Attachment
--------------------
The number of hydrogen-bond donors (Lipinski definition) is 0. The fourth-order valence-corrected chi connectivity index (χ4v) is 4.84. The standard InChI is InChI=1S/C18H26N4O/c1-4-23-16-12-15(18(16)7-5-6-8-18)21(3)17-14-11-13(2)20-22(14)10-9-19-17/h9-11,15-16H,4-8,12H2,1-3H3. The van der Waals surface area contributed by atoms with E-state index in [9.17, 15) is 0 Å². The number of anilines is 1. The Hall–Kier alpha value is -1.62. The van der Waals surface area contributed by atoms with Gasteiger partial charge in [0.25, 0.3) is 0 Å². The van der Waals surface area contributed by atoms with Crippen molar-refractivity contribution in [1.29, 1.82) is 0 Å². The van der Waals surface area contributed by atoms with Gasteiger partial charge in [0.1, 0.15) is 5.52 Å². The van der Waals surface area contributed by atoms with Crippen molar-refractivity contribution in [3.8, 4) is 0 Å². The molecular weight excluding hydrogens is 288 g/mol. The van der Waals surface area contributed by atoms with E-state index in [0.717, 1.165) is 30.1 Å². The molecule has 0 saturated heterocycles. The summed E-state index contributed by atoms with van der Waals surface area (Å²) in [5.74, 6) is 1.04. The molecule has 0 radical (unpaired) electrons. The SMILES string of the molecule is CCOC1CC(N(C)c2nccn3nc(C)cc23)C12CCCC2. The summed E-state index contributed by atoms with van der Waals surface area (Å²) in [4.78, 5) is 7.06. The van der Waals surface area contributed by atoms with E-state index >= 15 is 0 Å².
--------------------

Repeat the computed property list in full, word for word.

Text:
The number of hydrogen-bond donors (Lipinski definition) is 0. The fourth-order valence-corrected chi connectivity index (χ4v) is 4.84. The standard InChI is InChI=1S/C18H26N4O/c1-4-23-16-12-15(18(16)7-5-6-8-18)21(3)17-14-11-13(2)20-22(14)10-9-19-17/h9-11,15-16H,4-8,12H2,1-3H3. The van der Waals surface area contributed by atoms with E-state index in [9.17, 15) is 0 Å². The number of anilines is 1. The Hall–Kier alpha value is -1.62. The van der Waals surface area contributed by atoms with Gasteiger partial charge in [0.25, 0.3) is 0 Å². The van der Waals surface area contributed by atoms with Crippen molar-refractivity contribution in [1.29, 1.82) is 0 Å². The van der Waals surface area contributed by atoms with Gasteiger partial charge in [0.1, 0.15) is 5.52 Å². The van der Waals surface area contributed by atoms with Crippen molar-refractivity contribution in [3.8, 4) is 0 Å². The molecular weight excluding hydrogens is 288 g/mol. The van der Waals surface area contributed by atoms with E-state index in [0.717, 1.165) is 30.1 Å². The molecule has 0 saturated heterocycles. The summed E-state index contributed by atoms with van der Waals surface area (Å²) in [5.74, 6) is 1.04. The molecule has 0 radical (unpaired) electrons. The SMILES string of the molecule is CCOC1CC(N(C)c2nccn3nc(C)cc23)C12CCCC2. The summed E-state index contributed by atoms with van der Waals surface area (Å²) in [4.78, 5) is 7.06. The van der Waals surface area contributed by atoms with E-state index >= 15 is 0 Å².